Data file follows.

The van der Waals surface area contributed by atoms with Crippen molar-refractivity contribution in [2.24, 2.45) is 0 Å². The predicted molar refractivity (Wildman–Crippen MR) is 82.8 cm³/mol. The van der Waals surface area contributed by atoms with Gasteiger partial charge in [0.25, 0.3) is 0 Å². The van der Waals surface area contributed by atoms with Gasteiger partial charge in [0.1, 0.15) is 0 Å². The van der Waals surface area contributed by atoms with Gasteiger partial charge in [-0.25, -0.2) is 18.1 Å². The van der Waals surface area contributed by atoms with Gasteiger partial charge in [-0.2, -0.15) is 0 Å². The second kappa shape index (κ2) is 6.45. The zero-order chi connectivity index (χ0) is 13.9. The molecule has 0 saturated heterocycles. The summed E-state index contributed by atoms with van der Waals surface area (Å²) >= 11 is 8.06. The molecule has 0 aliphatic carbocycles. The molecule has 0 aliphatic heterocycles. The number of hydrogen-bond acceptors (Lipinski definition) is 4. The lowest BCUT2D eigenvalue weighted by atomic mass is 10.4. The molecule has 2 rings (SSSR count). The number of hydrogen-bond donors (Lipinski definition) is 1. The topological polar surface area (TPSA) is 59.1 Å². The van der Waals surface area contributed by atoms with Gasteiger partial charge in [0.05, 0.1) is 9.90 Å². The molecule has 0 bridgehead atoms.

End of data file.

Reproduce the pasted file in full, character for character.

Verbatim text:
The van der Waals surface area contributed by atoms with Crippen molar-refractivity contribution in [2.24, 2.45) is 0 Å². The predicted molar refractivity (Wildman–Crippen MR) is 82.8 cm³/mol. The van der Waals surface area contributed by atoms with Gasteiger partial charge in [0.25, 0.3) is 0 Å². The van der Waals surface area contributed by atoms with Gasteiger partial charge in [0.1, 0.15) is 0 Å². The van der Waals surface area contributed by atoms with Gasteiger partial charge in [-0.25, -0.2) is 18.1 Å². The van der Waals surface area contributed by atoms with Gasteiger partial charge in [-0.2, -0.15) is 0 Å². The second kappa shape index (κ2) is 6.45. The zero-order chi connectivity index (χ0) is 13.9. The molecule has 0 saturated heterocycles. The summed E-state index contributed by atoms with van der Waals surface area (Å²) >= 11 is 8.06. The molecule has 0 aliphatic carbocycles. The molecule has 0 aliphatic heterocycles. The number of hydrogen-bond acceptors (Lipinski definition) is 4. The lowest BCUT2D eigenvalue weighted by atomic mass is 10.4. The molecule has 2 rings (SSSR count). The number of hydrogen-bond donors (Lipinski definition) is 1. The topological polar surface area (TPSA) is 59.1 Å². The van der Waals surface area contributed by atoms with Gasteiger partial charge in [0.05, 0.1) is 9.90 Å². The molecule has 0 bridgehead atoms.